In the Middle East there’s a saying that a woman is not ready to wed until she can cook an eggplant (i.e. aubergine) 1,000 ways. Before you start huffing and puffing about the gendered implications of this adage, I think the New York Times explained it well: “The saying is less about preparing women for marriage, though, than it is about the amazing versatility of the eggplant.” Indeed, living in Israel my appreciation for these humble, purple-skinned vegetables has skyrocketed. On a single dinner table they can appear in countless forms. Usually it begins with flame roasted eggplants, but after that they can be pureed with tahina for baba ghanouj, mayo for an entirely different dip, or lemon juice and olive oil for eggplant “caviar.” Israelis make a convincing vegetarian chopped liver (devised in the 1940s when times were tough and meat was rare) using fried eggplant and hard boiled eggs.
And then there’s this dish. In the repertoire of anyone who has ever visited Israel I’m sure, it’s simple and delicious. Broiled or flame roasted eggplant is topped with rich, nutty tahina, sweet-tart pomegranate seeds, and herbs. Beyond its simplicity, one of the many things that’s brilliant about it is the fact that nearly everyone who wishes (barring an eggplant or nut allergy) can eat it. This dish is vegetarian, vegan, gluten free, and parve. It can make a light supper or superb side.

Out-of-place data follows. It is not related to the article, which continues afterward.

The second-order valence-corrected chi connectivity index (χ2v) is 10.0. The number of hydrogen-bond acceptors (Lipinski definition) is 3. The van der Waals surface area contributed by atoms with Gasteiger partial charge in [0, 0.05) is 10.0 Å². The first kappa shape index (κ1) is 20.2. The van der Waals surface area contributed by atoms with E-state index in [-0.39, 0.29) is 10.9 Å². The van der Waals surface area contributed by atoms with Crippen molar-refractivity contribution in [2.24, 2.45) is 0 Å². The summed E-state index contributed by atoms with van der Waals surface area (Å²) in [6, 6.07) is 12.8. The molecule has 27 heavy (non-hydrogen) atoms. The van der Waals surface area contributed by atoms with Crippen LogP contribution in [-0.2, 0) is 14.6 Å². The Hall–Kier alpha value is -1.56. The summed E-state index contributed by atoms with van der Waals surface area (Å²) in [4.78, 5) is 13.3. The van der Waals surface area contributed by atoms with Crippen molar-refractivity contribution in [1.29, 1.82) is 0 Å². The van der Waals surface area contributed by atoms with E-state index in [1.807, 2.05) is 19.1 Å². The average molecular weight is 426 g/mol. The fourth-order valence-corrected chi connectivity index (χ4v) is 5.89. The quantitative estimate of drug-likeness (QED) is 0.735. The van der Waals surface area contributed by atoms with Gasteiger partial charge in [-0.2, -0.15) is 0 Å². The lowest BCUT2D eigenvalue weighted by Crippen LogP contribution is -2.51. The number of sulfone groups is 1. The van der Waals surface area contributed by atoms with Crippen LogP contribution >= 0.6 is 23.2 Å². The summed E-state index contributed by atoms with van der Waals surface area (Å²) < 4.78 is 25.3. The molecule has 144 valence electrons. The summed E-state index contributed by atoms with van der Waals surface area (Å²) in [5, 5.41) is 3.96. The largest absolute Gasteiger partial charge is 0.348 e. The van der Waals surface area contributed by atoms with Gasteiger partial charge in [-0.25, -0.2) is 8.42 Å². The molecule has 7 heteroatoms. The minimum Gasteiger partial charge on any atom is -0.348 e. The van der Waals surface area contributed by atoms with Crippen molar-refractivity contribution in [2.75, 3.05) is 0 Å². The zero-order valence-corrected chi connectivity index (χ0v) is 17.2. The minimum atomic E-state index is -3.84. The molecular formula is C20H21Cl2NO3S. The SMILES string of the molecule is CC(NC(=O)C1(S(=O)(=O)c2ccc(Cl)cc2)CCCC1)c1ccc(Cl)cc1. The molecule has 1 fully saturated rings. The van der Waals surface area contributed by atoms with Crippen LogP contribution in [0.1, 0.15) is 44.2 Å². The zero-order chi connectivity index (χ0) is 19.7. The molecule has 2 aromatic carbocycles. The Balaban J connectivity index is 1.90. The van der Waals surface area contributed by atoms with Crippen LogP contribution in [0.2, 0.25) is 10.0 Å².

- 1 eggplant
- ¼ cup best quality tahina
- 3 tablespoons chopped parsley, divided
- 1 tablespoon water, plus more as needed
- 2 tablespoons lemon juice
- ¼ cup pomegranate seeds
- Preheat the broiler.
- Put the eggplant on a baking sheet and broil, turning occasionally, until softened and slightly charred. (Alternately, do this over the open flame of your gas stove.)
- Remove from the oven. Carefully hold the eggplant over a bowl and cut a slit in the bottom to release the liquid. Allow to drain for a few minutes in the bowl.
- Meanwhile, whisk together the tahina, 2 tablespoons of parsley, water, and lemon juice in a small bowl. The tahina may seize up slightly. Continue adding water 1 tablespoon at a time until it is a smooth, pourable consistency.
- Cut the eggplant in half and score the flesh (not skin) with a knife. Put on a plate or serving platter skin side down.
- Drizzle with the tahina mixture and sprinkle the pomegranate seeds and remaining tablespoon of chopped parsley over. Serve immediately.